Breakfast and day to explore Zaria Emirate. Beginning of the third part of the trip, focused around Nigeria’s Hausa Emirates. There are seven Emirates, and Zaria is one of them and probably one of the most traditional ones. Being far from the main economic axis has allowed the old ways to resist well into the 20th century. Reach Zaria in the afternoon (stops on the way to see vernacular architecture and for lunch) and we will accommodate ourselves in a hotel. Full day to explore on foot old Zaria, its magnificent palace (we will try to have an audience with the Emir or with one of its representatives). After the visit to the palace, we will explore the old market and some of the oldest houses still surviving within the ancient walls.  Accommodation in Fabs Hotel or similar. BB
Day 13 (Wednesday 13 November): ZARIA – KANO (2h)
Breakfast. Drive to North’s immense capital; Kano. Founded in the 10th Century is one of the oldest cities in Africa and Nigeria’s political and business centre in the Sahel region. Installation in our hotel and visit to the city within the walls (mostly destroyed by erosion and war but still 40% of the adobe structure remaining). Explore the old quarters and feel the city… some of the few remaining Hausa style buildings are not far from the Emir’s Palace. We will visit them and learn about this unique Sahel culture. We cannot miss Gidan Dan Hausa historical building and today museum and the 500 year old dyeing factory where indigo tainted fabrics can be purchased. Accommodation in Chilla Luxury Suites Hotel or similar: BB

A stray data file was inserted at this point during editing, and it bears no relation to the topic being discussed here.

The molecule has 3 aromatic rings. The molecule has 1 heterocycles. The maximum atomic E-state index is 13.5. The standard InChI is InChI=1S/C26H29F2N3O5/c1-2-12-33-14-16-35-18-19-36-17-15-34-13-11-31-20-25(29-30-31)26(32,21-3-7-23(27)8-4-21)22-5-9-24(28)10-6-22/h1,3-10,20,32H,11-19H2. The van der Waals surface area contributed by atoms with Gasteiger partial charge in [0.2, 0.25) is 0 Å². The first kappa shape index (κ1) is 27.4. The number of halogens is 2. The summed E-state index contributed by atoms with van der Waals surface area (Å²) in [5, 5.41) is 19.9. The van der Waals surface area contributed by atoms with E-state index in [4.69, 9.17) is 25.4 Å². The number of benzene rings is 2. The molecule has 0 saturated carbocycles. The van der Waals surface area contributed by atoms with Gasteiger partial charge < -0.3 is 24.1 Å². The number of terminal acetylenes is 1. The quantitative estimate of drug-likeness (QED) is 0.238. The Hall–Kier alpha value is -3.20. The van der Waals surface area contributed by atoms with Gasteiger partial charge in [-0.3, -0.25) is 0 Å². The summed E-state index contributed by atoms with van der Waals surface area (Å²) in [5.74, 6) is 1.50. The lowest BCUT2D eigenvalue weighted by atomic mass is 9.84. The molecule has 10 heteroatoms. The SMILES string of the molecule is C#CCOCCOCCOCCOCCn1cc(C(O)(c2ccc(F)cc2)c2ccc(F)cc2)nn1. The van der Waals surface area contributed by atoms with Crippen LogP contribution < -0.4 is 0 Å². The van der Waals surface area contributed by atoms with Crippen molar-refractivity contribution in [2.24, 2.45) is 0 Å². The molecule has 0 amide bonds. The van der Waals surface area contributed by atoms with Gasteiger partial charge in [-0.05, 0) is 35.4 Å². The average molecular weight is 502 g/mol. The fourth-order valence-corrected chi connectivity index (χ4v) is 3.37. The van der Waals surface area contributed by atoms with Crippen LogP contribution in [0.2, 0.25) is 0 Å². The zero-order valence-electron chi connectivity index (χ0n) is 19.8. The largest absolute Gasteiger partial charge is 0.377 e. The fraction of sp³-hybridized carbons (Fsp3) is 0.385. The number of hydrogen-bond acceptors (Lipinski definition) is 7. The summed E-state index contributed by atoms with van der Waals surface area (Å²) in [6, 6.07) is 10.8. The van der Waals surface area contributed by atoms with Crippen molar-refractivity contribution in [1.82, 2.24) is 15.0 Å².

Day 14 (Thursday 14 November): KANO – DUTSE (1h40)
Breakfast and visit Africa’s oldest living markets; Kurmi. It has lost part of its vibrant atmosphere but it is still worth a visit. By late 18th Century Kano had become the greatest commercial power in West Africa. Its leather and cotton goods were widely transported northward by caravan across the Sahara to Tripoli, Tunis, and Fès, and hence to Europe, where its red goatskin products were known as morocco leather. In March 1903 after a scanty resistance, the Fort of Kano was captured by the British. SOME OF THE CLIENTS WILL LEAVE FOR LAGOS in a domestic flight. Farewell from Kano and drive to an unknown and quite interesting Emirate of Dutse. It is reigned by a well-travelled Emir and his young son, Prince Sanusi. With him we will discover the eroded stone walls behind the old town, up in a hill and aspects of daily life of royal families in Northern Nigeria. Accommodation in the Palace: HB (dinner)
Day 15 (Friday 15 November): DUTSE (2h)
Breakfast. Morning visit the Emirate. We will explore small villages inhabited by Hausa and local tribal people (Islamised). Plunge into vernacular architecture and local culture (pre-Islamic traditions). In Jigawa State we can find prehistoric rock paintings and sand dunes, an unexplored world that we will explore together with the Prince. Accommodation in the Palace: BB